The riflescope of the future- It's Digital


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answerguy
January 25, 2006, 04:42 PM
Just saw an ad for this in the NRA's American Rifleman magazine
http://www.elcansportingoptics.com/home.php

DigitalHunter™ by ELCAN Optical Technologies is a riflescope for the 21st century. It is a fully digital sighting system designed to bring the benefits of modern technology to enhance the enjoyment and safety of your hunting experience. Embracing the digital age, DigitalHunter™ bridges the gap to pass along the great hunting tradition. Rugged and easy to use, DigitalHunter™ is a revolution in riflescope technology, departing from the obsolete glass-and-metal riflescopes of yesteryear and bringing today's serious hunters enabling benefits only offered by modern technology.

http://www.elcansportingoptics.com/images/mainmain.jpg

I wouldn't call it terribly attractive but maybe it's just because it's different.

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BulletFan
January 25, 2006, 04:50 PM
This seems like a pretty novel idea, however I don't see this product ever catching on to the level of popularity as perhaps the traditional 3-9X40mm "metal and glass." I think this will probably sell enough to pay for the marketing, manufacturing, distribution and service of this piece, but I don't see it sticking around for another year of perhaps a "Generation II" model. I could be all wrong and have no clue what i'm talking about, but I'd be willing to bet, this thing won't be around next year.

My .02
Matt

waterhouse
January 25, 2006, 04:51 PM
Interesting, but I won't be throwing out my "obsolete glass-and-metal riflescopes of yesteryear" any time soon.

Henry Bowman
January 25, 2006, 04:53 PM
Can you program in your "range card" for your load so that it automatically calculates bullet drop at the measured range and adjusts the reticule? Just add windage and...:cool:

Dave R
January 25, 2006, 04:57 PM
If it could do that, AND if it includes a laser rangefinder, so it automatically adjusts the reticle for distance at that drop, THEN it would be cool.

answerguy
January 25, 2006, 04:57 PM
This seems like a pretty novel idea, however I don't see this product ever catching on to the level of popularity as perhaps the traditional 3-9X40mm "metal and glass." I think this will probably sell enough to pay for the marketing, manufacturing, distribution and service of this piece, but I don't see it sticking around for another year of perhaps a "Generation II" model. I could be all wrong and have no clue what i'm talking about, but I'd be willing to bet, this thing won't be around next year.

My .02
Matt

Maybe so, us hunter types are a stubborn lot. But some old line camera manufacturers have stopped making traditional film cameras, replacing them with a digital line. Maybe we'll see the day when glass and metal scopes aren't sold either.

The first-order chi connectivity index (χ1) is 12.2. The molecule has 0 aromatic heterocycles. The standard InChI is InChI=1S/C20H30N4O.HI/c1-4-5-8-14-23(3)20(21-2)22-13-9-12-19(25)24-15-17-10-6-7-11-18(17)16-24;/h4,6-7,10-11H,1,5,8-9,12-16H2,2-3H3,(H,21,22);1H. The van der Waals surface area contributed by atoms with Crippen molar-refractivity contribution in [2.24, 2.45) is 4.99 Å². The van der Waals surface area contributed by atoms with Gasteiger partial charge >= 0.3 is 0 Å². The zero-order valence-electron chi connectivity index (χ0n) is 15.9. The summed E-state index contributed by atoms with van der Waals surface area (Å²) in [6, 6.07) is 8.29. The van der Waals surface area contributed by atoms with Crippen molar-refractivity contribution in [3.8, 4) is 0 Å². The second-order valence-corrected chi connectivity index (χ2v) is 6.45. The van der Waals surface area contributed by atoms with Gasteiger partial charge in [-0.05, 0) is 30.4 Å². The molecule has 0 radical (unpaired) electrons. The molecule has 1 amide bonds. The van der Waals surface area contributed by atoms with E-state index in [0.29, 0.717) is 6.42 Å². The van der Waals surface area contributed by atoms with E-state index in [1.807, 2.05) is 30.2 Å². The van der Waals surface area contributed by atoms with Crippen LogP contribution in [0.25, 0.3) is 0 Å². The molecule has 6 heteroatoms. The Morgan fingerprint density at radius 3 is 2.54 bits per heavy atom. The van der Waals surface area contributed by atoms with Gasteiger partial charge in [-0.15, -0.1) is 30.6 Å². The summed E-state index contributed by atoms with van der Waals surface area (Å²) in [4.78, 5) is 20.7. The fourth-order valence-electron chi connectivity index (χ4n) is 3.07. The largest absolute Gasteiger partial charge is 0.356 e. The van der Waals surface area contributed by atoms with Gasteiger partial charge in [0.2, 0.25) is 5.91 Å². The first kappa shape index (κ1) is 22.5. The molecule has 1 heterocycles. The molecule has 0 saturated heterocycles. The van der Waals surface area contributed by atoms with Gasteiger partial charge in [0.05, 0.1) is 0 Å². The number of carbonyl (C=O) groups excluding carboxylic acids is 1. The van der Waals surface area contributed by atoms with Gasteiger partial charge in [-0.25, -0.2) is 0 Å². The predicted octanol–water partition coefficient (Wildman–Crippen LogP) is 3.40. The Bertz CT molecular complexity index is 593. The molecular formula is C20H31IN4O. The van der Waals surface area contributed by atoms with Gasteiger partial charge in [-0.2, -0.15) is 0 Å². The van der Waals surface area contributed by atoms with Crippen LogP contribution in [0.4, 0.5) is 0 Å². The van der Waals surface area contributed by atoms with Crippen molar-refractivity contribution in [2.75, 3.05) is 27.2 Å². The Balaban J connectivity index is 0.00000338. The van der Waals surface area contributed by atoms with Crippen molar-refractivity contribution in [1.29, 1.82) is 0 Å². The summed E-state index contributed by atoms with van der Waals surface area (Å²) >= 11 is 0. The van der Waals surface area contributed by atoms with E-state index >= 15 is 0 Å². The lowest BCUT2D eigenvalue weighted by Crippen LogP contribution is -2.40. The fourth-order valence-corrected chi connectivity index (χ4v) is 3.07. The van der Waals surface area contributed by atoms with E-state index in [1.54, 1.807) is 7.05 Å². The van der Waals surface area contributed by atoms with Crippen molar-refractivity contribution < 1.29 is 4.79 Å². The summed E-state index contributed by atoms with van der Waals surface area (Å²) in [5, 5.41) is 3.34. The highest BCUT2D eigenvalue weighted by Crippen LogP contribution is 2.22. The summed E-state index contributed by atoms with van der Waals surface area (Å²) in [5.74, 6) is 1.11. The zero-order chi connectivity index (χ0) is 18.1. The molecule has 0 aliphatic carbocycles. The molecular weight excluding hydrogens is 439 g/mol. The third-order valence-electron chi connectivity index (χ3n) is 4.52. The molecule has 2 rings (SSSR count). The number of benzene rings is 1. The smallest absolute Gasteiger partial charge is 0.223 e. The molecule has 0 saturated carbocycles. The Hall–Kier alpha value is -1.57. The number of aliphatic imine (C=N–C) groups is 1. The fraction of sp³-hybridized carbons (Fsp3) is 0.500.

BulletFan
January 25, 2006, 04:59 PM
Two words,
and one of them is "ugly"
:barf:

Henry Bowman
January 25, 2006, 04:59 PM
It appears to NOT have a built in rangefinder. I will check it out at SHOT Show and report back to you.

waterhouse
January 25, 2006, 05:00 PM
Henry, from the product literature, it appears that you can enter your bullet data into the scope. The scope doesn't have a laser range finder, so before the shot, you then type in the "estimated range" and it adjusts your elevation for you.

If I'm estimating the range anyway, I might as well spin the knob and count the clicks.


If this turns out to be a hit, new models could have a built in rangefinder and wind gauge and do everything for you. Theoretically at least.

RaetherEnt
January 25, 2006, 05:03 PM
I saw something like this the other day on OLN...I think it was a new military design by either FN or HK. The scope has a built in range finder, first you digitally range the target, then the scope notifies you when you have raised or lowered the crown of the barrel high or low enough for the shot at the distance.

BulletFan
January 25, 2006, 05:05 PM
Maybe so, us hunter types are a stubborn lot. But some old line camera manufacturers have stopped making traditional film cameras, replacing them with a digital line. Maybe we'll see the day when glass and metal scopes aren't sold either.

I don't think the big names like Canon, Nikon, Olympus, Fujifilm, and maybe even Mavica will EVER completely stop making film cameras. Digital is great, don't get me wrong, I'm well in tune with the advances in digital technology (cameras specifically) but digital will never surpass analog in terms of quality. you can have a 22 megapixel camera and IMHO will never look better than a medium format Mavica shooting with good hookups.
High quality optics + high quality construction + the human eye = bullseye
high quality optics + CCD = a product with capabilities limited to the CCD

nbkky71
January 25, 2006, 05:06 PM
They're be mainstream someday...

Even the US Navy's Virginia-class subs use a digital imaging mast instead of the old periscope.

Tag
January 25, 2006, 05:07 PM
I like the idea, not so much the batteries.

Once Leupold or Zeiss come out w/ an all digital model I'd think about giving one a try.

answerguy
January 25, 2006, 05:27 PM
A couple of thoughts, they designed it to (kinda) look like a traditional scope but they didn't have to. They could offset the sight or even detach it so you could wear it like an eyeglass.

Coltdriver
January 25, 2006, 05:30 PM
This is pretty cool but......

When a top notch scope maker like Leupold comes out with a scope with a built in rangefinder that I can also enter the ballistics for my rifle/round into so that the recticle auto centers, I am buying one.

Till then I'm buying conventional stuff.

answerguy
January 25, 2006, 05:33 PM
Price tag: about 2 grand.

http://www.rifleshootermag.com/gun_accessories/sights_092105/index2.html

benEzra
January 25, 2006, 05:42 PM
It's currently kind of big, but the first laser sights were big also. Now they're tiny.

I like the concept.

mattf7184
January 25, 2006, 05:45 PM
I always like to see new technology being tried with anything. There are many possible advantages with a system like this. I think the future will hold more digital scopes.

Manedwolf
January 25, 2006, 06:42 PM
Maybe so, us hunter types are a stubborn lot. But some old line camera manufacturers have stopped making traditional film cameras, replacing them with a digital line. Maybe we'll see the day when glass and metal scopes aren't sold either.

But you'll never depend on a camera for food or defense against hostile wildlife in a bad situation.

And a metal and glass scope will never run out of batteries or say "ERROR".

Zak Smith
January 25, 2006, 07:02 PM
Some other issues with non-passthrough optics:

1. dynamic range of image (both sensor and LCD)
2. response time / refresh rate
3. very close focus distance from eye compared to regular optics